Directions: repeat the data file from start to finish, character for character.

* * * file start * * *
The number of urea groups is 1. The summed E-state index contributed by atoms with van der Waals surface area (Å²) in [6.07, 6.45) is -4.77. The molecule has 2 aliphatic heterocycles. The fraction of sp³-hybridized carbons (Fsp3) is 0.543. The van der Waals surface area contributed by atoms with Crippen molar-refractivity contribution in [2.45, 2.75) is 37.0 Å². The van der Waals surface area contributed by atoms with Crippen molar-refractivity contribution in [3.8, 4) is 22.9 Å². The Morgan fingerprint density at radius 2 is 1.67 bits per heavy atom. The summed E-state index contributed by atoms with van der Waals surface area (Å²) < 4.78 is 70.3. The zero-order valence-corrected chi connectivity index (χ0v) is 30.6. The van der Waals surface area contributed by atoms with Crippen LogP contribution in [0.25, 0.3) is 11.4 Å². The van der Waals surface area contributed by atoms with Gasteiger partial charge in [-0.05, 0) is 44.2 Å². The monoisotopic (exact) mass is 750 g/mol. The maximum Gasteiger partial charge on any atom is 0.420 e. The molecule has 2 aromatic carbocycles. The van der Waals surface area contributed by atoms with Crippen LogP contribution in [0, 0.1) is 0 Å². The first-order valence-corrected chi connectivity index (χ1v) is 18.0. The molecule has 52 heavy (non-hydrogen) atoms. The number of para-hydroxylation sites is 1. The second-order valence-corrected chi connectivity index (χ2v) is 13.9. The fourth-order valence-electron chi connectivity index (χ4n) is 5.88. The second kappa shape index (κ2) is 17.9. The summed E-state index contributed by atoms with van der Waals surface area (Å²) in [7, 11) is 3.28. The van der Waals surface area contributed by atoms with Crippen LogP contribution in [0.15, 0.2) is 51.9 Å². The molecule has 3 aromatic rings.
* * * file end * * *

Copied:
The number of urea groups is 1. The summed E-state index contributed by atoms with van der Waals surface area (Å²) in [6.07, 6.45) is -4.77. The molecule has 2 aliphatic heterocycles. The fraction of sp³-hybridized carbons (Fsp3) is 0.543. The van der Waals surface area contributed by atoms with Crippen molar-refractivity contribution in [2.45, 2.75) is 37.0 Å². The van der Waals surface area contributed by atoms with Crippen molar-refractivity contribution in [3.8, 4) is 22.9 Å². The Morgan fingerprint density at radius 2 is 1.67 bits per heavy atom. The summed E-state index contributed by atoms with van der Waals surface area (Å²) < 4.78 is 70.3. The zero-order valence-corrected chi connectivity index (χ0v) is 30.6. The van der Waals surface area contributed by atoms with Crippen LogP contribution in [0.25, 0.3) is 11.4 Å². The van der Waals surface area contributed by atoms with Gasteiger partial charge in [-0.05, 0) is 44.2 Å². The monoisotopic (exact) mass is 750 g/mol. The maximum Gasteiger partial charge on any atom is 0.420 e. The molecule has 2 aromatic carbocycles. The van der Waals surface area contributed by atoms with Crippen LogP contribution in [0, 0.1) is 0 Å². The first-order valence-corrected chi connectivity index (χ1v) is 18.0. The molecule has 52 heavy (non-hydrogen) atoms. The number of para-hydroxylation sites is 1. The second-order valence-corrected chi connectivity index (χ2v) is 13.9. The fourth-order valence-electron chi connectivity index (χ4n) is 5.88. The second kappa shape index (κ2) is 17.9. The summed E-state index contributed by atoms with van der Waals surface area (Å²) in [7, 11) is 3.28. The van der Waals surface area contributed by atoms with Crippen LogP contribution in [0.15, 0.2) is 51.9 Å². The molecule has 3 aromatic rings.